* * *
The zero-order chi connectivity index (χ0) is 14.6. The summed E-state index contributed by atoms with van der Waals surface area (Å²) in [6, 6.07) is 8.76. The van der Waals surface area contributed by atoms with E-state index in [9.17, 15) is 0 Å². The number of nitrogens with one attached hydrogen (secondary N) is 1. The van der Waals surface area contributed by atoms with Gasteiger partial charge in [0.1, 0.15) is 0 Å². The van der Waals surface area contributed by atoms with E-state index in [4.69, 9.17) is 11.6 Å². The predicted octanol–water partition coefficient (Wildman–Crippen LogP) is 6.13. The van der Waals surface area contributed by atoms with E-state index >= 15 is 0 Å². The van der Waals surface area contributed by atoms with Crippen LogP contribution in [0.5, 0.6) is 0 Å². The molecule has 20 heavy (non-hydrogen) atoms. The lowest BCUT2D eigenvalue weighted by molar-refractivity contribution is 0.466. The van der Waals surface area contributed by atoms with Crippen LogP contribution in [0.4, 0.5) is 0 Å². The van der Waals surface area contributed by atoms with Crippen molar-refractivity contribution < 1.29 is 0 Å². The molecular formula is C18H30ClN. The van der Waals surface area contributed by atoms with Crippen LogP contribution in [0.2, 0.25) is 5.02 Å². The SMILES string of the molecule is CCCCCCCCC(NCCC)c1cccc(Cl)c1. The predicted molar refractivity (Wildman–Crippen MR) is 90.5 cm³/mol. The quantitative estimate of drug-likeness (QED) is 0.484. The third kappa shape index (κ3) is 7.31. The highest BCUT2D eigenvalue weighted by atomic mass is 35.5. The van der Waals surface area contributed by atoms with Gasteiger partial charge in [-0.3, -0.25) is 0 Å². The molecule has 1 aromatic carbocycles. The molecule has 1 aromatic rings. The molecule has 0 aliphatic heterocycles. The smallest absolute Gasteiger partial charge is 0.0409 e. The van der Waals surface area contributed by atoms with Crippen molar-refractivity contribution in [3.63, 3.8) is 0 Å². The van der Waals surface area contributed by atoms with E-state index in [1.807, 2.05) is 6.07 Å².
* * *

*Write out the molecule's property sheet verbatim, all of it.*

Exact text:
The zero-order chi connectivity index (χ0) is 14.6. The summed E-state index contributed by atoms with van der Waals surface area (Å²) in [6, 6.07) is 8.76. The van der Waals surface area contributed by atoms with E-state index in [9.17, 15) is 0 Å². The number of nitrogens with one attached hydrogen (secondary N) is 1. The van der Waals surface area contributed by atoms with Gasteiger partial charge in [0.1, 0.15) is 0 Å². The van der Waals surface area contributed by atoms with E-state index in [4.69, 9.17) is 11.6 Å². The predicted octanol–water partition coefficient (Wildman–Crippen LogP) is 6.13. The van der Waals surface area contributed by atoms with E-state index >= 15 is 0 Å². The van der Waals surface area contributed by atoms with Crippen LogP contribution in [0.5, 0.6) is 0 Å². The molecule has 20 heavy (non-hydrogen) atoms. The lowest BCUT2D eigenvalue weighted by molar-refractivity contribution is 0.466. The van der Waals surface area contributed by atoms with Crippen LogP contribution in [0.4, 0.5) is 0 Å². The van der Waals surface area contributed by atoms with Crippen molar-refractivity contribution < 1.29 is 0 Å². The molecular formula is C18H30ClN. The van der Waals surface area contributed by atoms with Crippen LogP contribution in [0.2, 0.25) is 5.02 Å². The SMILES string of the molecule is CCCCCCCCC(NCCC)c1cccc(Cl)c1. The predicted molar refractivity (Wildman–Crippen MR) is 90.5 cm³/mol. The quantitative estimate of drug-likeness (QED) is 0.484. The third kappa shape index (κ3) is 7.31. The highest BCUT2D eigenvalue weighted by atomic mass is 35.5. The van der Waals surface area contributed by atoms with Gasteiger partial charge in [-0.3, -0.25) is 0 Å². The molecule has 1 aromatic carbocycles. The molecule has 1 aromatic rings. The molecule has 0 aliphatic heterocycles. The smallest absolute Gasteiger partial charge is 0.0409 e. The van der Waals surface area contributed by atoms with Crippen molar-refractivity contribution in [3.63, 3.8) is 0 Å². The van der Waals surface area contributed by atoms with E-state index in [1.807, 2.05) is 6.07 Å².